It’s finally the holiday season and everyone is excited for good food, (socially distant) gatherings, and presents, unless that is, you have young children with noisy toys constantly playing throughout your house. Although most parents can attest to how loud their children’s toys are, you may not know just EXACTLY how loud.
The Arizona Commission for Deaf and Hard of Hearing (ACDHH) and the Sight and Hearing Association are two of many organizations that put out an annual list of noisy toys for the holiday season. There are toys on their list that have been tested and shown to have an output of 103 dB! Measurements were taken as if a child had their ear next to the speaker, which is very realistic as anyone with young children would know. According to the American Speech Language Hearing Association and the American Academy of Audiology, 85 dB is the loudest that a child should be exposure to. For reference, the Occupational Safety and Health Administration (OSHA) notes that exposure to 90 dB for 8 hours a day is considered a “permissible noise exposure”. The permissible time of exposure for a 100 dB sound is only 2 hours. Many of theses toys are actually labeled as educational toys.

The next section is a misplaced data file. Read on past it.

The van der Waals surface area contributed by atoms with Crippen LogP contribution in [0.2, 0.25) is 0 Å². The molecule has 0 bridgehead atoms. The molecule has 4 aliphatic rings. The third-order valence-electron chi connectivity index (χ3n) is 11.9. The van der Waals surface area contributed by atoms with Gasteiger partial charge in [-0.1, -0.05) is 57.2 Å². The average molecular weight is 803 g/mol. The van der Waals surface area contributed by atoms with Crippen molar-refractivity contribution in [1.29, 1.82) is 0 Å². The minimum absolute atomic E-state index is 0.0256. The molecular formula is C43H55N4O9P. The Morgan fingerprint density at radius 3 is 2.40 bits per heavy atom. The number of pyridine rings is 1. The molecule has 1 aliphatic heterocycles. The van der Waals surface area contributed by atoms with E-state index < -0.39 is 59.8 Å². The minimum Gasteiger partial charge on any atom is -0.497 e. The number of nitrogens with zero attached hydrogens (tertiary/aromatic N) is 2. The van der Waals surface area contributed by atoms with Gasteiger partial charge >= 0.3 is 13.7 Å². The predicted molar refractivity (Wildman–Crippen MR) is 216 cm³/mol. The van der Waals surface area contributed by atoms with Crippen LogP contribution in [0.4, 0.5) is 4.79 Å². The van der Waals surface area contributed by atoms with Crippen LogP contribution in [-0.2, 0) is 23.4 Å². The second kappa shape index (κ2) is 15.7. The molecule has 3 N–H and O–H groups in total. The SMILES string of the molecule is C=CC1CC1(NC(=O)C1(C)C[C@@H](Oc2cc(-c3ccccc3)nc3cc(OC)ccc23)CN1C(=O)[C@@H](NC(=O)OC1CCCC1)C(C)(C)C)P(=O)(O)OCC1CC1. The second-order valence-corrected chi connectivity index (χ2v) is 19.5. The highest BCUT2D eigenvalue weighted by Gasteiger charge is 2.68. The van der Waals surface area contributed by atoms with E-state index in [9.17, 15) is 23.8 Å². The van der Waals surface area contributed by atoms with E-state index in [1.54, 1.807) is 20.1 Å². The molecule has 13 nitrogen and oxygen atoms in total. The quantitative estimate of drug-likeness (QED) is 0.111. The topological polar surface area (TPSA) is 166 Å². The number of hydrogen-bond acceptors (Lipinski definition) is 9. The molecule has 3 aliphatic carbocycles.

Here are some tips for testing to see if toys are too loud:
Test the toys prior to buying. Many toys have a “TRY ME” button
Hold the toy relatively close to your own ear and see if you think it is too loud
Ways to Reduce Volume
If there is a volume control, make sure it is set at the lowest volume
Put waterproof tape or glue over the speaker to dampen the sound
Put tape over the volume control to prevent your child from changing the volume.
The below list was organized by The Arizona Commission for Deaf and Hard of Hearing (ACDHH):
With the introduction of COVID-19, the world has changed in many ways. Masks are the new normal and staying six feet apart is common courtesy. Businesses are shut down or have major restrictions in place. There are many new and different ways each one of us has had to change our own lives. This includes what it is currently like to get a hearing test at JHBI. Here is an example of what to expect at your next hearing test appointment at JHBI:
Wearing a mask is mandatory throughout your entire appointment. Also, every staff member is wearing a mask at all times. This includes clear masks that many staff members have available for our patients who rely on lip-reading.
Your temperature will be taken at check-in using a no-contact thermometer.
Every patient and any person accompanying them must fill out a COVID-19 questionnaire.